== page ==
THE BLOG

Christians Weigh In On Health Care Reform

09/03/2009 05:12 am ET | Updated May 25, 2011

Huffington Post blogger Rob Warmowski asked an important question about health care reform last week: Where are the Christians in this debate?

Not wanting to conflate the religious right with American Christians generally (a rather important distinction), Rob said:

Instead, the Christians I'm wondering about are the millions of ordinary, considered followers of a Bronze Age guy named Jesus, a guy who, to my mind, had some pretty specific things to say about the U.S. health insurance industry and its practices.

The answer: they're organizing in congregations across America, taking to the airwaves, and lobbying on Capitol Hill (often side-by-side with Jews and Muslims dedicated to the same cause).

Just last week, 100 clergy from across America affiliated with PICO National Network came to Capitol Hill to lobby 50 members of Congress to support health insurance reform. These leaders also announced an array of events happening around the country during Congress's August recess: 100 in-district lobbying visits to key Members of Congress, town hall meetings and other public events, and preaching about health care reform in thousands of congregations. Faithful Reform -- an interfaith coalition working for universal healthcare -- includes numerous Christian groups, and they're mounting vigils and prayer services for reform and disseminating resources to clergy across the country in August. (This weekend, hundreds of people of faith held a candlelight vigil in Indianapolis to pray for health care reform.

And those are just the latest examples faith-based activism calling for meaningful reform that makes health care affordable and accessible to all American families. In late June, the Interfaith Week of Prayer for Health Care culminated with a rally at Freedom Plaza in Washington that drew several thousand participants. Last month, a clergy guide on the health care reform debate circulated to thousands of Christian congregations that are tackling the issue. Also in July, the Washington Post's Jacqueline Salmon reported that Christian groups such as Catholics in Alliance for the Common Good and Sojourners, interfaith groups such as Faith in Public Life and PICO, as well as leaders of congregations across America, are bringing a message of the moral urgency of health insurance reform to the public square:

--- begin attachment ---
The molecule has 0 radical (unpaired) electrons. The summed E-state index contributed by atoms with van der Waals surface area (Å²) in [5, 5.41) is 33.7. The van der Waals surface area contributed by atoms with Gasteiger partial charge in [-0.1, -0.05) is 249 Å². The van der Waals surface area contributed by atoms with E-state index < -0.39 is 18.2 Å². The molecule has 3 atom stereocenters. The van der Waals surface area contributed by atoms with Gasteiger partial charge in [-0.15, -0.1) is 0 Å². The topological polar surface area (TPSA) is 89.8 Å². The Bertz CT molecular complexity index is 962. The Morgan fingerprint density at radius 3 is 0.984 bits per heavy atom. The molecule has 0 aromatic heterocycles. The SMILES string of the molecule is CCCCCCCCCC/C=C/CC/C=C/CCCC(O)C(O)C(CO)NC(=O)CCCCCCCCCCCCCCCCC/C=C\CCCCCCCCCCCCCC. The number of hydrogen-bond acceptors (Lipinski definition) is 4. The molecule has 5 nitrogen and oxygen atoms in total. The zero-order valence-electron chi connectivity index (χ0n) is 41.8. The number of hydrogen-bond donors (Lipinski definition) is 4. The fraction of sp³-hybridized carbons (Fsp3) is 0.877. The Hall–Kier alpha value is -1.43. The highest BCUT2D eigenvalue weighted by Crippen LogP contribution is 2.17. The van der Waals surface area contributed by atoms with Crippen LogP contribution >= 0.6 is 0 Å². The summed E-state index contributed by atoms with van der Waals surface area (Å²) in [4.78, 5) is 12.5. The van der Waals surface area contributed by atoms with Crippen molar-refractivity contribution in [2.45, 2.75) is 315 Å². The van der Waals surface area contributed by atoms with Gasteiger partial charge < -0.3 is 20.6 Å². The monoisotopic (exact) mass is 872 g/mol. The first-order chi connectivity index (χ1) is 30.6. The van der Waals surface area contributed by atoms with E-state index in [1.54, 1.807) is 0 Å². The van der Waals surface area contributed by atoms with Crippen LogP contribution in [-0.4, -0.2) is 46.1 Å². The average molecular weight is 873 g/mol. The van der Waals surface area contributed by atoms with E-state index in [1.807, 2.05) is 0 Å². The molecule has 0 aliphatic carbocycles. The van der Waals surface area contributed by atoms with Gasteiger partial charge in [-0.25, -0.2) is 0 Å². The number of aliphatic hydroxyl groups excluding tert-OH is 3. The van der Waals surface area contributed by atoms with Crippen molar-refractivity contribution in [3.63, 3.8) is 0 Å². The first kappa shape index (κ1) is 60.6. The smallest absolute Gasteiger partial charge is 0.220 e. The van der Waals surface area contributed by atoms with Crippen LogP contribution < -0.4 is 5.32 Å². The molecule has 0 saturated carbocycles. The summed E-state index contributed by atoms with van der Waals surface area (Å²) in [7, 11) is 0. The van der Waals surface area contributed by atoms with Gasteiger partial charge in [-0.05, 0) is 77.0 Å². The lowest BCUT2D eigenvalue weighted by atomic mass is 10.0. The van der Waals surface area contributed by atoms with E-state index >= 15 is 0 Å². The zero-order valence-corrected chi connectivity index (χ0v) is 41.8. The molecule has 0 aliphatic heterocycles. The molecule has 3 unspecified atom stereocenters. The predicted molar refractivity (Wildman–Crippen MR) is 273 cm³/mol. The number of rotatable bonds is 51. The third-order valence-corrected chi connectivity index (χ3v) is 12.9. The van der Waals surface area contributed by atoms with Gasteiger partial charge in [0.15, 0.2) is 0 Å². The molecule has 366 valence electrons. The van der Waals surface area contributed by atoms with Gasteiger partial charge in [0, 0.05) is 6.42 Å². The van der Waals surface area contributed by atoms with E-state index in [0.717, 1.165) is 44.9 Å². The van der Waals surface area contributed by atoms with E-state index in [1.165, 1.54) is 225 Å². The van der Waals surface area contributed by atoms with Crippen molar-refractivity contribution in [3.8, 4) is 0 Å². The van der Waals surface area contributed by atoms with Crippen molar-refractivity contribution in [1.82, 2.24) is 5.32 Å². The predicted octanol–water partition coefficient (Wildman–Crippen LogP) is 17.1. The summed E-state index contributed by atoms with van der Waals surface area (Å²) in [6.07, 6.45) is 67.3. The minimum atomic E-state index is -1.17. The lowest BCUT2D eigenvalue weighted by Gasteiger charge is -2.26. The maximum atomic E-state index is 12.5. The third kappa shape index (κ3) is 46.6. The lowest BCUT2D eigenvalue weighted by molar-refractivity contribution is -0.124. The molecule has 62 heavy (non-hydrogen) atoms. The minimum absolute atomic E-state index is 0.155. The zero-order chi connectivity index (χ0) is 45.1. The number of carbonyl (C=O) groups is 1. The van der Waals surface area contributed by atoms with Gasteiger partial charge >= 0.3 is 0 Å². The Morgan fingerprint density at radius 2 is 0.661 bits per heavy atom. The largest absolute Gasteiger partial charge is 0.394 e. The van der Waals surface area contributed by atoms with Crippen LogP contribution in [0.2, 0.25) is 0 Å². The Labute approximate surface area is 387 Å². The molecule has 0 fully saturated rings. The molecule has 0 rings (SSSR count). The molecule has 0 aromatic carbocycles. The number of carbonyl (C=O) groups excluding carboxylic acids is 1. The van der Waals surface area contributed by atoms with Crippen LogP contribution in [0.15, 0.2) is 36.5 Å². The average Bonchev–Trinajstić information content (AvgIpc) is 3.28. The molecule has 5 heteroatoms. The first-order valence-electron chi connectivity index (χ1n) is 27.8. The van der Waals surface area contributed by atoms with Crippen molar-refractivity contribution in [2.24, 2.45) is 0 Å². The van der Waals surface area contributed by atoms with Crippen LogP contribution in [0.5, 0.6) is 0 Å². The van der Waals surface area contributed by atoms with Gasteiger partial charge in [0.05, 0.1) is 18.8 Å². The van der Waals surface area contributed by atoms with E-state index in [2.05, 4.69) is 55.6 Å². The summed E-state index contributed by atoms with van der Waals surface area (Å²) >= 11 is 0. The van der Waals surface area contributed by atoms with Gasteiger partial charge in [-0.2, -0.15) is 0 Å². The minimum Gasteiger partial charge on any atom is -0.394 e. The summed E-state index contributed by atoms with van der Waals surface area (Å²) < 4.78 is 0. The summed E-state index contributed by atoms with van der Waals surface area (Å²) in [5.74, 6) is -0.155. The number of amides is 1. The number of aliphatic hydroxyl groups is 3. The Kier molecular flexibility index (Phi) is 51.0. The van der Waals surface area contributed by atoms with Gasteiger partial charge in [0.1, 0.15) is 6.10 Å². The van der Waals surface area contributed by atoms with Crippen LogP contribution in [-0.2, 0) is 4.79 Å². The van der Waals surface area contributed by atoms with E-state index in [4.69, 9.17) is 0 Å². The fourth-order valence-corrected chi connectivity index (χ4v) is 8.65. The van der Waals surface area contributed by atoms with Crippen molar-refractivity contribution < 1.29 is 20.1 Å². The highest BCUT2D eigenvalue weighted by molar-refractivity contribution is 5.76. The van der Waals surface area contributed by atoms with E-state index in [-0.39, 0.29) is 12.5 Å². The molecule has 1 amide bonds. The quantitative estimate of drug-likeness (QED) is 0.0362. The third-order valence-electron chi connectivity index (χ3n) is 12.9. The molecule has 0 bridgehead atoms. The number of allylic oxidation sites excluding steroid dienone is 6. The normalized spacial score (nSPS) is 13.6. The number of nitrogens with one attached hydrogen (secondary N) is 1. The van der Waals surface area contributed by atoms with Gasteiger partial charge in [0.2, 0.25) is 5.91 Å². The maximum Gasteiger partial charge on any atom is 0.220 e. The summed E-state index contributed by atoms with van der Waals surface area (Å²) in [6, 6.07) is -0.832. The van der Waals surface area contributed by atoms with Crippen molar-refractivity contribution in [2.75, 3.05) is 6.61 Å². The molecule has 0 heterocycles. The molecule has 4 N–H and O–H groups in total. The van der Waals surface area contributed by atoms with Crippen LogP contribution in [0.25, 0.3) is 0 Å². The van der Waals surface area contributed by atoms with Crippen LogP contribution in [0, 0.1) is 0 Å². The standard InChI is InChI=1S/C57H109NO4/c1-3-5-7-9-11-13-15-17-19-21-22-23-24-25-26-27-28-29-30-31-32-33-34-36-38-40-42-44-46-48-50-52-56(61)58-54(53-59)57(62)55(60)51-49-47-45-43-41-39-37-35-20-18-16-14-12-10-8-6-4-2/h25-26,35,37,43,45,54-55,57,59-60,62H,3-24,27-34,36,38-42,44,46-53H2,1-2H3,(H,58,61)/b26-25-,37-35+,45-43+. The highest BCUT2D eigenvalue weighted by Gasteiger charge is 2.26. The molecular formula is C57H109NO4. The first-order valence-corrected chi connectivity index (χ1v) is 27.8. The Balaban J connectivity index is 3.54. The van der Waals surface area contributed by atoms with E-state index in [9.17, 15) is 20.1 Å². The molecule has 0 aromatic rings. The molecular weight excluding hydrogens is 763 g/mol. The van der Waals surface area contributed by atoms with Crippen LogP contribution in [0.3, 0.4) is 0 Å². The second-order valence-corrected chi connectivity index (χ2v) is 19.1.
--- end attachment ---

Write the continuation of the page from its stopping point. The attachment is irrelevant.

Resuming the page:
In recent weeks, hundreds of clergy members and lay leaders have descended on the offices of members of Congress, urging lawmakers to enact health-care legislation this year. With face-to-face lobbying, sermons, prayer and advertising on Christian radio stations, the coalitions are pressing the idea that health care for everyone is a fundamental moral issue.

The Christian radio ads Salmon mentions, which were sponsored by Faithful America, featured local pastors from diverse backgrounds in key areas of Arkansas, Colorado, Indiana, Louisiana, Missouri, Nebraska and North Carolina this spring and summer. Faith messaging resonates particularly well in these states, which are represented by members of Congress whose support for reform will be critical. Christians, and people of faith more generally, have gained exposure in secular media as well. In the course of my daily scan of faith in politics news, I've come across dozens of stories about Christian leaders speaking out in favor of health care reform, and the coverage isn't limited to national leaders -- local clergy and religious coalitions from Denver to Toledo to Little Rock are getting ink.

Rob's question, even if rhetorical, is important. After all, the commandment to love our neighbors as ourselves suggests that Christians should value our neighbors' health care as much as we value our own. That's a tough requirement, but diverse Christians across America, in large numbers and in numerous ways, are making robust efforts to ensure passage of reform that provides quality, affordable health care for all.